New place for strays to open

Tori Zattiero, a volunteer with CLAWS - Cat’s League and Assistance of the Western Slope, holds a dog that is up for adoption at the new Mesa County Animal Services facility at 971 Coffman Road, near the county landfill.


New Animal Services facility will be open Monday

The new $2 million Mesa County Animal Services building on Orchard Mesa will be more spacious and functional than the old facility in Pear Park. It also contains elements intended to reduce odors, prevent the spread of disease and keep critters comfortable. Some highlights:

• A conference room for pet ownership classes and animal assessment

• A ventilation system that continuously draws in and expels air, avoiding recirculation that can sustain odors and disease

• Outdoor kennels with insulated dog houses, heatable water bowls, sun covers and misting systems

• A centralized high-pressure wash system for easy cleaning and sanitizing

• A one-of-a-kind confinement system that will allow staff to safely and gently restrain animals when administering medication

With dogs barking in easy-to-clean and well-ventilated kennels and cats lounging in their playground-like area, Mesa County officials and local animal-care providers celebrated Wednesday the opening of the county’s new Animal Services building.

More than 50 people turned out to tour the $2 million, 7,700-square-foot facility at 971 Coffman Road near the county landfill.

The facility replaces Animal Services’ old headquarters on 28 Road, a 25-year-old, 4,500-square-foot building that became inadequate in recent years as the county grew and Animal Services took in more strays. Calls for service jumped last year to 10,824 a 20 percent increase over 2008.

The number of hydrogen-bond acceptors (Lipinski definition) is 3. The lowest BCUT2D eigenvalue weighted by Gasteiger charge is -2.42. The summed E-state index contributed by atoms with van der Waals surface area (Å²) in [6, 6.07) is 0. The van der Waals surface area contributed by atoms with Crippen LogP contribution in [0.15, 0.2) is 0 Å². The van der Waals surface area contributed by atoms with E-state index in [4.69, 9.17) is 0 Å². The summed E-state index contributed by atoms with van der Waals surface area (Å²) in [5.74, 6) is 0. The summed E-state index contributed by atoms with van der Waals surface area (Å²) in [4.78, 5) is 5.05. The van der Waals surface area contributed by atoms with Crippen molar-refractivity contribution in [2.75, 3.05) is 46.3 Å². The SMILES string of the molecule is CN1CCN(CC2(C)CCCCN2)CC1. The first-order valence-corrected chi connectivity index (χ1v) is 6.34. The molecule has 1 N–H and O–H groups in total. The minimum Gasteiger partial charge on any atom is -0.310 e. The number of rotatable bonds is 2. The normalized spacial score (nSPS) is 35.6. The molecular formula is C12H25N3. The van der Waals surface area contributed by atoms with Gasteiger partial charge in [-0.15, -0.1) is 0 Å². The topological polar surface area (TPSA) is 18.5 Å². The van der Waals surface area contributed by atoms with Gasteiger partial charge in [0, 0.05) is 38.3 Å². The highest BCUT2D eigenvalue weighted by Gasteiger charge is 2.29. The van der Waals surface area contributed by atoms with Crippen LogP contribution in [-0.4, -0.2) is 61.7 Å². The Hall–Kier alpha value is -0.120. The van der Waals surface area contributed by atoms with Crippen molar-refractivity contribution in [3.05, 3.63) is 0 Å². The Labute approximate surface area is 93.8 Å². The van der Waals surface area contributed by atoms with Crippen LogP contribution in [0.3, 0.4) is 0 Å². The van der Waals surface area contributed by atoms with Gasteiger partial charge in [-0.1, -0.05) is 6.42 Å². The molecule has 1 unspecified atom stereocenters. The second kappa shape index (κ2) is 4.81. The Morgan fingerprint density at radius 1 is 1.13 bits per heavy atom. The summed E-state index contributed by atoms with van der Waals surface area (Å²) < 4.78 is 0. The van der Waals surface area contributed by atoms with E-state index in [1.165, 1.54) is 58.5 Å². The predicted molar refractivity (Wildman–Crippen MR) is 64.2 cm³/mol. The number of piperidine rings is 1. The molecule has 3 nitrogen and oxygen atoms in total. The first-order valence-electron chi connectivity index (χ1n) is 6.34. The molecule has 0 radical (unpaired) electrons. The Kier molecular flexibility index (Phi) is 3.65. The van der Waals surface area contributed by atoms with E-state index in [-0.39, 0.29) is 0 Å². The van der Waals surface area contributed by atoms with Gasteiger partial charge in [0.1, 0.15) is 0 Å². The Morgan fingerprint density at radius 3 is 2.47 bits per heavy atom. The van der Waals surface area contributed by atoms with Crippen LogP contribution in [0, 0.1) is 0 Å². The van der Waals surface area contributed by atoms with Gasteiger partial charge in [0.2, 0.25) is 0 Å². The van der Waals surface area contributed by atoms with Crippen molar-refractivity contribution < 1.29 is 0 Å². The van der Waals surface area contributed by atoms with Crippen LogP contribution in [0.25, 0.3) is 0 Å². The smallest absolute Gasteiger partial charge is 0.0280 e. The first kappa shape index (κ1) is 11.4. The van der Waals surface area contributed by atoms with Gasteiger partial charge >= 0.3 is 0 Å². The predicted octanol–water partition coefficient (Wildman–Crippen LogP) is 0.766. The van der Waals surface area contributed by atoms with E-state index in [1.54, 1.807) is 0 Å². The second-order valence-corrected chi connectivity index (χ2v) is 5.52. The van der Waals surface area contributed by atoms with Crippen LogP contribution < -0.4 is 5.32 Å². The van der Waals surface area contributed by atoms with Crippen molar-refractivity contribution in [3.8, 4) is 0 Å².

“The level of services we’re going to be able to provide the citizens of Mesa County is going to increase dramatically” with the new building, Animal Services Director Penny McCarty said.

The new building will allow Animal Services to keep animals that can be adopted. The county is required to hold stray dogs and cats for three to five days, and with so many strays streaming into the old building, officials sometimes had to transfer adoptable pets throughout the state, McCarty said.

At the old building, dangerous or sick dogs were brought in through the main building, an arrangement that jeopardized the safety of the public and healthy animals. The new facility features a separate secured area for quarantined dogs, which Animal Services officers can access without entering the main building.

Once dogs are admitted, they will be placed in kennels that won’t be face-to-face, which McCarty said should reduce agitation and barking. The kennels can be expanded to accommodate larger dogs or shrunk for smaller ones.

“This is all designed to keep the animals as calm and safe and stress-free as possible in a shelter environment,” McCarty said.

Joan Casey, director of programs with the Denver-based Animal Assistance Foundation, said she has visited animal shelters across the state and called Mesa County’s new building “state-of-the-art.”

Casey said the facility will draw more people, those who no longer can or are willing to care for their pets, and those who want to adopt. More people in the latter group could lead to fewer cases of euthanasia, she said.

Animal Services officials hope two other county-owned plots on the Coffman Road site will be the future homes of other animal-welfare organizations.

The facility will open for a couple of hours at noon Sunday before fully opening Monday.


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